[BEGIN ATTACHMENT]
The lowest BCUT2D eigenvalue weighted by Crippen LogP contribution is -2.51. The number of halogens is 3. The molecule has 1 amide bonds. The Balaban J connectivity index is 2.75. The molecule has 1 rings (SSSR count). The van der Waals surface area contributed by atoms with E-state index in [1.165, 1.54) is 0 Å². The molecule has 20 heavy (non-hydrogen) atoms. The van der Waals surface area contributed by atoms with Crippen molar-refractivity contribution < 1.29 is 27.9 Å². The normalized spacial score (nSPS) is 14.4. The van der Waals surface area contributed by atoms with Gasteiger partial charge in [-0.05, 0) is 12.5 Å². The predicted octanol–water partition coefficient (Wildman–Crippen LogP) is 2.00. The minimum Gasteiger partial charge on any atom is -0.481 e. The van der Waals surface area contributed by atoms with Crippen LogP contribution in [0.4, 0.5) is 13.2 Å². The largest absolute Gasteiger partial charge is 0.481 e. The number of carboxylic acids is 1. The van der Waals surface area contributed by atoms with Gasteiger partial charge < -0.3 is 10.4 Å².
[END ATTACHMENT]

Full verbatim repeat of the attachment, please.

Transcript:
The lowest BCUT2D eigenvalue weighted by Crippen LogP contribution is -2.51. The number of halogens is 3. The molecule has 1 amide bonds. The Balaban J connectivity index is 2.75. The molecule has 1 rings (SSSR count). The van der Waals surface area contributed by atoms with E-state index in [1.165, 1.54) is 0 Å². The molecule has 20 heavy (non-hydrogen) atoms. The van der Waals surface area contributed by atoms with Crippen molar-refractivity contribution < 1.29 is 27.9 Å². The normalized spacial score (nSPS) is 14.4. The van der Waals surface area contributed by atoms with Gasteiger partial charge in [-0.05, 0) is 12.5 Å². The predicted octanol–water partition coefficient (Wildman–Crippen LogP) is 2.00. The minimum Gasteiger partial charge on any atom is -0.481 e. The van der Waals surface area contributed by atoms with Crippen LogP contribution in [0.4, 0.5) is 13.2 Å². The largest absolute Gasteiger partial charge is 0.481 e. The number of carboxylic acids is 1. The van der Waals surface area contributed by atoms with Gasteiger partial charge < -0.3 is 10.4 Å².